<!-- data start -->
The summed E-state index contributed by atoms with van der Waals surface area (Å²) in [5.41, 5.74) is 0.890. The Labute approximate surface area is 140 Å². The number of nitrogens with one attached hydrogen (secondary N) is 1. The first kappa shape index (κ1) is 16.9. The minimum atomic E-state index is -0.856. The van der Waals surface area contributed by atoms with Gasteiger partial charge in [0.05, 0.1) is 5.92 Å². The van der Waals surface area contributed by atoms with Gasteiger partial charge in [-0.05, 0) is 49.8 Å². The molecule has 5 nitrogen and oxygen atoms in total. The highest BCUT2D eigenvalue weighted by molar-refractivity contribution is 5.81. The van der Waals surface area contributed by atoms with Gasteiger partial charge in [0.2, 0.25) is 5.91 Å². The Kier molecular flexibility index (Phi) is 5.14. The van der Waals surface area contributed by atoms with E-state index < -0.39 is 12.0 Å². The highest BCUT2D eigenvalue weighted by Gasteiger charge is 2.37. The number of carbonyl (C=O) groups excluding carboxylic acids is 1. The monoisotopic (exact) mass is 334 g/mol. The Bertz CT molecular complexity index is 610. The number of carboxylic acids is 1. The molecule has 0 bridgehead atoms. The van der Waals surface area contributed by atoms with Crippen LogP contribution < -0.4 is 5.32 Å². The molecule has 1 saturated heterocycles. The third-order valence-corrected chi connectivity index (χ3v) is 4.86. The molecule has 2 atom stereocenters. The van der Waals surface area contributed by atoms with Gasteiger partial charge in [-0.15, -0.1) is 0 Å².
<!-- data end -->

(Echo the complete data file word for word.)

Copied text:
The summed E-state index contributed by atoms with van der Waals surface area (Å²) in [5.41, 5.74) is 0.890. The Labute approximate surface area is 140 Å². The number of nitrogens with one attached hydrogen (secondary N) is 1. The first kappa shape index (κ1) is 16.9. The minimum atomic E-state index is -0.856. The van der Waals surface area contributed by atoms with Gasteiger partial charge in [0.05, 0.1) is 5.92 Å². The van der Waals surface area contributed by atoms with Gasteiger partial charge in [-0.05, 0) is 49.8 Å². The molecule has 5 nitrogen and oxygen atoms in total. The highest BCUT2D eigenvalue weighted by molar-refractivity contribution is 5.81. The van der Waals surface area contributed by atoms with Gasteiger partial charge in [0.2, 0.25) is 5.91 Å². The Kier molecular flexibility index (Phi) is 5.14. The van der Waals surface area contributed by atoms with E-state index < -0.39 is 12.0 Å². The highest BCUT2D eigenvalue weighted by Gasteiger charge is 2.37. The number of carbonyl (C=O) groups excluding carboxylic acids is 1. The monoisotopic (exact) mass is 334 g/mol. The Bertz CT molecular complexity index is 610. The number of carboxylic acids is 1. The molecule has 0 bridgehead atoms. The van der Waals surface area contributed by atoms with Crippen LogP contribution < -0.4 is 5.32 Å². The molecule has 1 saturated heterocycles. The third-order valence-corrected chi connectivity index (χ3v) is 4.86. The molecule has 2 atom stereocenters. The van der Waals surface area contributed by atoms with Gasteiger partial charge in [-0.15, -0.1) is 0 Å².